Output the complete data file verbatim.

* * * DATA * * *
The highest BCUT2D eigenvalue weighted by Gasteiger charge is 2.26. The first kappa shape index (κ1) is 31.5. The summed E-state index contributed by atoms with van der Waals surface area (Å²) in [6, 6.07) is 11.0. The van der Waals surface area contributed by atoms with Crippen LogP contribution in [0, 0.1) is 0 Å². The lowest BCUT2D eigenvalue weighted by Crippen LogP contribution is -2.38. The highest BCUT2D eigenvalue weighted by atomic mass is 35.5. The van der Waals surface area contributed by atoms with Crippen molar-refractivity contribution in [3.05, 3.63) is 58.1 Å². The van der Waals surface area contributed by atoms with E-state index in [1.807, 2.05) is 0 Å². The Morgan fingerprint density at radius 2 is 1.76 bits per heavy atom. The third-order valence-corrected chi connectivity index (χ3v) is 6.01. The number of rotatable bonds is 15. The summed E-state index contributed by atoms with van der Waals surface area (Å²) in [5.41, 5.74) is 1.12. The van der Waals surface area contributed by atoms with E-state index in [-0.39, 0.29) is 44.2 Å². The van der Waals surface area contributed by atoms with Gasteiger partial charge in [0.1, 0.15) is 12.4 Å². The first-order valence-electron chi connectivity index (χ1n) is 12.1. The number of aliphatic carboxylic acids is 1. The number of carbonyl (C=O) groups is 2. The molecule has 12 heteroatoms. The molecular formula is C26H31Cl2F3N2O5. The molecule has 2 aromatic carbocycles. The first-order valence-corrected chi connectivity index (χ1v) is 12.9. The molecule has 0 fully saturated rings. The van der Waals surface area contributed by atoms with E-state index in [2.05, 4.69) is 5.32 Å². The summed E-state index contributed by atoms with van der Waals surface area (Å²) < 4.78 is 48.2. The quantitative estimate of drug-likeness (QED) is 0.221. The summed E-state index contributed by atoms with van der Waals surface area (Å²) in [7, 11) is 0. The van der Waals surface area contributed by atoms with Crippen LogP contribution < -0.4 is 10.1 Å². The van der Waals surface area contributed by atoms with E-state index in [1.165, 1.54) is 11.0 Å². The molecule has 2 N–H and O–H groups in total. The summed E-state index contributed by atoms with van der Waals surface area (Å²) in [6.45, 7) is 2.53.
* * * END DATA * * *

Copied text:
The highest BCUT2D eigenvalue weighted by Gasteiger charge is 2.26. The first kappa shape index (κ1) is 31.5. The summed E-state index contributed by atoms with van der Waals surface area (Å²) in [6, 6.07) is 11.0. The van der Waals surface area contributed by atoms with Crippen LogP contribution in [0, 0.1) is 0 Å². The lowest BCUT2D eigenvalue weighted by Crippen LogP contribution is -2.38. The highest BCUT2D eigenvalue weighted by atomic mass is 35.5. The van der Waals surface area contributed by atoms with Crippen molar-refractivity contribution in [3.05, 3.63) is 58.1 Å². The van der Waals surface area contributed by atoms with E-state index in [1.807, 2.05) is 0 Å². The Morgan fingerprint density at radius 2 is 1.76 bits per heavy atom. The third-order valence-corrected chi connectivity index (χ3v) is 6.01. The number of rotatable bonds is 15. The summed E-state index contributed by atoms with van der Waals surface area (Å²) in [5.41, 5.74) is 1.12. The van der Waals surface area contributed by atoms with E-state index in [-0.39, 0.29) is 44.2 Å². The van der Waals surface area contributed by atoms with Gasteiger partial charge in [0.1, 0.15) is 12.4 Å². The first-order valence-electron chi connectivity index (χ1n) is 12.1. The number of aliphatic carboxylic acids is 1. The number of carbonyl (C=O) groups is 2. The molecule has 12 heteroatoms. The molecular formula is C26H31Cl2F3N2O5. The molecule has 2 aromatic carbocycles. The first-order valence-corrected chi connectivity index (χ1v) is 12.9. The molecule has 0 fully saturated rings. The van der Waals surface area contributed by atoms with E-state index in [2.05, 4.69) is 5.32 Å². The summed E-state index contributed by atoms with van der Waals surface area (Å²) < 4.78 is 48.2. The quantitative estimate of drug-likeness (QED) is 0.221. The summed E-state index contributed by atoms with van der Waals surface area (Å²) in [7, 11) is 0. The van der Waals surface area contributed by atoms with Crippen LogP contribution < -0.4 is 10.1 Å². The van der Waals surface area contributed by atoms with E-state index in [1.165, 1.54) is 11.0 Å². The molecule has 2 N–H and O–H groups in total. The summed E-state index contributed by atoms with van der Waals surface area (Å²) in [6.45, 7) is 2.53.